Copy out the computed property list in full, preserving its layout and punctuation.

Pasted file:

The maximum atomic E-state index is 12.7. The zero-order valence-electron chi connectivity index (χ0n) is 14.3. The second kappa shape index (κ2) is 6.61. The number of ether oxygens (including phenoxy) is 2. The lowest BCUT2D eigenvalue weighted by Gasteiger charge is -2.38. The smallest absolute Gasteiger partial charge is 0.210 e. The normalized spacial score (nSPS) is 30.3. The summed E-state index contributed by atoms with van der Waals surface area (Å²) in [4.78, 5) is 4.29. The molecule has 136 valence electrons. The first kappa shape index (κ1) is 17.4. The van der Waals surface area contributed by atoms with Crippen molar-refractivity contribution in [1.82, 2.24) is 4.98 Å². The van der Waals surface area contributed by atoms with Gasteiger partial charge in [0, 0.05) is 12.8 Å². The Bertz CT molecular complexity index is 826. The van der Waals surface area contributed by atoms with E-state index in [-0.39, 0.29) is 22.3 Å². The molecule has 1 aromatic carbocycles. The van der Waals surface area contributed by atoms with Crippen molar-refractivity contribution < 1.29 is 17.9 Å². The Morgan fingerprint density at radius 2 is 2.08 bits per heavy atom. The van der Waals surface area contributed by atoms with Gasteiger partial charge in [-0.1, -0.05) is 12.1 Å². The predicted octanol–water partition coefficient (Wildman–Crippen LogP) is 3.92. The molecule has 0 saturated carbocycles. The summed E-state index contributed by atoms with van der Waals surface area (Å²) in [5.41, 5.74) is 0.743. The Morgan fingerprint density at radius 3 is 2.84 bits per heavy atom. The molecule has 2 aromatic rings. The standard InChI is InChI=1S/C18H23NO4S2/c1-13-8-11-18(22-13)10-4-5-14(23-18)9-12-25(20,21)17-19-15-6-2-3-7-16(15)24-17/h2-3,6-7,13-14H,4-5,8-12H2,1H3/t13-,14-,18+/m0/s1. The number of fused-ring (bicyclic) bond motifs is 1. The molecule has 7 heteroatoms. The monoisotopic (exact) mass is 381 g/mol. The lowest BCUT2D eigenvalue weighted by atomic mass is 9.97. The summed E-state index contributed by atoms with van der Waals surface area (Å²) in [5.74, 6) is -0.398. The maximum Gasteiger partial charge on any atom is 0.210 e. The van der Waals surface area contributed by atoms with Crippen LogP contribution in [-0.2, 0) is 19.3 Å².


The maximum atomic E-state index is 12.7. The zero-order valence-electron chi connectivity index (χ0n) is 14.3. The second kappa shape index (κ2) is 6.61. The number of ether oxygens (including phenoxy) is 2. The lowest BCUT2D eigenvalue weighted by Gasteiger charge is -2.38. The smallest absolute Gasteiger partial charge is 0.210 e. The normalized spacial score (nSPS) is 30.3. The summed E-state index contributed by atoms with van der Waals surface area (Å²) in [4.78, 5) is 4.29. The molecule has 136 valence electrons. The first kappa shape index (κ1) is 17.4. The van der Waals surface area contributed by atoms with Crippen molar-refractivity contribution in [1.82, 2.24) is 4.98 Å². The van der Waals surface area contributed by atoms with Gasteiger partial charge in [0, 0.05) is 12.8 Å². The Bertz CT molecular complexity index is 826. The van der Waals surface area contributed by atoms with E-state index in [-0.39, 0.29) is 22.3 Å². The molecule has 1 aromatic carbocycles. The van der Waals surface area contributed by atoms with Crippen molar-refractivity contribution < 1.29 is 17.9 Å². The Morgan fingerprint density at radius 2 is 2.08 bits per heavy atom. The van der Waals surface area contributed by atoms with Gasteiger partial charge in [-0.1, -0.05) is 12.1 Å². The predicted octanol–water partition coefficient (Wildman–Crippen LogP) is 3.92. The molecule has 0 saturated carbocycles. The summed E-state index contributed by atoms with van der Waals surface area (Å²) in [5.41, 5.74) is 0.743. The Morgan fingerprint density at radius 3 is 2.84 bits per heavy atom. The molecule has 2 aromatic rings. The standard InChI is InChI=1S/C18H23NO4S2/c1-13-8-11-18(22-13)10-4-5-14(23-18)9-12-25(20,21)17-19-15-6-2-3-7-16(15)24-17/h2-3,6-7,13-14H,4-5,8-12H2,1H3/t13-,14-,18+/m0/s1. The number of fused-ring (bicyclic) bond motifs is 1. The molecule has 7 heteroatoms. The monoisotopic (exact) mass is 381 g/mol. The lowest BCUT2D eigenvalue weighted by atomic mass is 9.97. The summed E-state index contributed by atoms with van der Waals surface area (Å²) in [5.74, 6) is -0.398. The maximum Gasteiger partial charge on any atom is 0.210 e. The van der Waals surface area contributed by atoms with Crippen LogP contribution in [-0.2, 0) is 19.3 Å².